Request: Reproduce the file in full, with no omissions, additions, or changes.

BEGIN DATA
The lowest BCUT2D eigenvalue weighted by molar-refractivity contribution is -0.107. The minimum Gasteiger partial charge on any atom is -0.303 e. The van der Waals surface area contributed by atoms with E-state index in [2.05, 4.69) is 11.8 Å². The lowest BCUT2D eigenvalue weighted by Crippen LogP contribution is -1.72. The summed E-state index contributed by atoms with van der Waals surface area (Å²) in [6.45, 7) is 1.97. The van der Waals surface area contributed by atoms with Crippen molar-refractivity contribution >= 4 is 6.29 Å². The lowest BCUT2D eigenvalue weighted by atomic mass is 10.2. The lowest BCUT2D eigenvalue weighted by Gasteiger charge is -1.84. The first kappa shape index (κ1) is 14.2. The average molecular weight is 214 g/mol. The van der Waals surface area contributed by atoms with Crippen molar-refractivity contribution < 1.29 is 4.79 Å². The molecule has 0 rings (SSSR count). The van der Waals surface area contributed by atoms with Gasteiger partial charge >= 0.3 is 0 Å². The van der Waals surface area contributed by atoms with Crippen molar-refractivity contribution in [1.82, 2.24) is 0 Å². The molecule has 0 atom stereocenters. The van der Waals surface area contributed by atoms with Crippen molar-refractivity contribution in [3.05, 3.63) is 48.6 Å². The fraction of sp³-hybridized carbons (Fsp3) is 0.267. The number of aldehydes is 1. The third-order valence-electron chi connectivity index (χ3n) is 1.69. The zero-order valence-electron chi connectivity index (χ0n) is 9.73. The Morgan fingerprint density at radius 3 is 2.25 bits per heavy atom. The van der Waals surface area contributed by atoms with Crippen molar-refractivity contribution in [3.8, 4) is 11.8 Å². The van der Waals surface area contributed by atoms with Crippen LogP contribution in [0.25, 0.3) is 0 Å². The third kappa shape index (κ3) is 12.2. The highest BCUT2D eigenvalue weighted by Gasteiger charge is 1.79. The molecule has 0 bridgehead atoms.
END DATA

The lowest BCUT2D eigenvalue weighted by molar-refractivity contribution is -0.107. The minimum Gasteiger partial charge on any atom is -0.303 e. The van der Waals surface area contributed by atoms with E-state index in [2.05, 4.69) is 11.8 Å². The lowest BCUT2D eigenvalue weighted by Crippen LogP contribution is -1.72. The summed E-state index contributed by atoms with van der Waals surface area (Å²) in [6.45, 7) is 1.97. The van der Waals surface area contributed by atoms with Crippen molar-refractivity contribution >= 4 is 6.29 Å². The lowest BCUT2D eigenvalue weighted by atomic mass is 10.2. The lowest BCUT2D eigenvalue weighted by Gasteiger charge is -1.84. The first kappa shape index (κ1) is 14.2. The average molecular weight is 214 g/mol. The van der Waals surface area contributed by atoms with Crippen molar-refractivity contribution < 1.29 is 4.79 Å². The molecule has 0 rings (SSSR count). The van der Waals surface area contributed by atoms with Gasteiger partial charge >= 0.3 is 0 Å². The van der Waals surface area contributed by atoms with Crippen molar-refractivity contribution in [1.82, 2.24) is 0 Å². The molecule has 0 atom stereocenters. The van der Waals surface area contributed by atoms with Crippen molar-refractivity contribution in [3.05, 3.63) is 48.6 Å². The fraction of sp³-hybridized carbons (Fsp3) is 0.267. The number of aldehydes is 1. The third-order valence-electron chi connectivity index (χ3n) is 1.69. The zero-order valence-electron chi connectivity index (χ0n) is 9.73. The Morgan fingerprint density at radius 3 is 2.25 bits per heavy atom. The van der Waals surface area contributed by atoms with Crippen molar-refractivity contribution in [3.8, 4) is 11.8 Å². The van der Waals surface area contributed by atoms with Crippen LogP contribution in [0.25, 0.3) is 0 Å². The third kappa shape index (κ3) is 12.2. The highest BCUT2D eigenvalue weighted by Gasteiger charge is 1.79. The molecule has 0 bridgehead atoms.